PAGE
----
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Link Types Using @materializer

Declaratively build a graph of graphs using the @materializer directive

In StepZen, your GraphQL API against multiple backends is built by:

  1. First building subgraphs against each backend. You can do that in one of two ways:

    • Let us introspect the backend using stepzen import, or

    • Build your own subgraph using @rest, @dbquery and @graphql directives.

  2. Combining these subgraphs using @materializer directive.

In this section, we will focus on step 2 - combining the subgraphs.

Combine subgraphs using the @materializer directive

Let us say that you have built up two subgraphs--one for Customer (against a REST backend), and another for Order against a MySQL database. At the simplest, your schema might look like:

  1. customer.graphql:
type Customer {
  name: String
  id: ID
  email: String
type Query {
  customer(id: ID): Customer @rest(endpoint: "$id")

  customerByEmail(email: String): Customer
    @rest(endpoint: "$email")
  1. order.graphql:
type Order {
  createOn: Date
  amount: Float
type Query {
  orders(customerId: ID): [Order] @dbquery(type: "mysql", table: "orders")

For building the supergraph, it does not matter how each subgraph is built. They are stitched together at the schema level, not at the implementation level. The stitching syntax is simple: data from one subgraph is used to provide arguments to a field selection in the same or different subgraph, which is then used to resolve a field in the originating subgraph through a series of transformations.

At its simplest, this might look like: a new file customer-orders.graphql:

extend type Customer {
  orders: [Order]
  @materializer (query: "orders", arguments: [{name: "customerId", field: "id"}]

Let us examine what the above is:

  • The extend clause extends a subgraph with new fields. In this case, we are adding a new field to type Customer. We can achieve the same purpose by editing the customer.graphql file, but using extend keeps the concerns of the supergraph separate from those of the subgraphs, allowing each to evolve and be maintained with minimal impact to the other.
  • The new field declaration, that defines the name of the new field (orders), its type ([Order]), and a @materializer directive.
  • The @materializer directive specifies a field selection that is used to resolve the annotated field. It has two arguments:
    • A field selection, specified by the query argument. This field selection must have the same type as the the new field. In this case, both have the same type [Orders]. The field selection need not be a top-level field selection. It can be a nested field selection, as long as the type of the field selection matches the type of the new field. For example, you could add a customerName: String field to a type, and populate it with a materializer like this: customerName: String @materializer(query: "customerByEmail { name }")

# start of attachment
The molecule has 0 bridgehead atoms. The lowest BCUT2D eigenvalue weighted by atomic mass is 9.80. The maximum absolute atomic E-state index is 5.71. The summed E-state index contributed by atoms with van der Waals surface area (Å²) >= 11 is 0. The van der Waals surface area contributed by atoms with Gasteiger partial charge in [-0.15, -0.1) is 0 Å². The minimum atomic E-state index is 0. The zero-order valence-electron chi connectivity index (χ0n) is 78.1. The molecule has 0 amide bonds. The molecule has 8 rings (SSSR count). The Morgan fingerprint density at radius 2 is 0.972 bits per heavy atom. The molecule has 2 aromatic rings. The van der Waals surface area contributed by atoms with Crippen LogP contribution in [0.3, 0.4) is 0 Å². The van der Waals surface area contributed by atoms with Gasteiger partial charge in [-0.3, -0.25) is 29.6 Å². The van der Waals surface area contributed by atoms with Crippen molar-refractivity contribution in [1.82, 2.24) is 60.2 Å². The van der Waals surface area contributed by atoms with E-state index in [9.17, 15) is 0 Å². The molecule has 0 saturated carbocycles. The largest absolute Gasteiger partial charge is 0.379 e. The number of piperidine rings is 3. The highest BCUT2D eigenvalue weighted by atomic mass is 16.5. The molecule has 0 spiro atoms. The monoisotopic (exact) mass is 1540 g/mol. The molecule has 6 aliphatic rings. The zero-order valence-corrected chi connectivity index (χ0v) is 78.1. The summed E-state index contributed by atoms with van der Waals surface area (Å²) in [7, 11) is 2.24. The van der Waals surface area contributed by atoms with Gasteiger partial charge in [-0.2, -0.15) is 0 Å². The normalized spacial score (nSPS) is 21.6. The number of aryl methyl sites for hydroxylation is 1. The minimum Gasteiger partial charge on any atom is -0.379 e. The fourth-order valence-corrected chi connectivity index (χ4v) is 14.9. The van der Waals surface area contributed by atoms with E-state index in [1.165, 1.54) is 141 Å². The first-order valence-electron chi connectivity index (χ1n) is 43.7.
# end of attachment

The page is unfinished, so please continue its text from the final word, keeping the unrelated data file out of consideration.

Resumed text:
• A list of argument mappings, specified by the arguments argument. Basically, you are telling StepZen how to map the arguments and fields of the annotated field and its enclosing type, respectively, to the arguments of the field selection specified by query. So here, the query: "orders" gets the customerId argument from the field id of Customer.

As you can see in the above, the way in which orders is implemented is irrelevant for the stitching. That is the beauty of the StepZen graph of subgraphs concepts. You can stitch a layer above.

Sometimes, you have to do a series of transformations to massage the data from the first subgraph to provide the right arguments for the second subgraph. For example, to extend customers with weather information, you might have to geocode the field address into lat,lon before resolving weather. You can do that easily in StepZen using the @sequence construct:

extend type Customer {
  weather: Weather @materializer(query: "customerWeather")
type Coord {
  lat: Float
  lon: Float
type Query {
  customerWeather(address: String): Weather
    @sequence(steps: [{ query: "geocode" }, { query: "weather" }])

  geocode(address: String): Coord
  # any implementation, using @rest, @graphql, @dbquery

The StepZen Federation model

As you can see, the above stitching (using @materializer and when needed @sequence) is independent of how that subgraph is formed.

When all subgraphs are formed using @graphql, we are federating across a set of 'subgraphs'. Whether each subgraph is built in StepZen or not, the subgraphs your teams use can all be made into a federated supergraph in StepZen with @materializer and @sequence.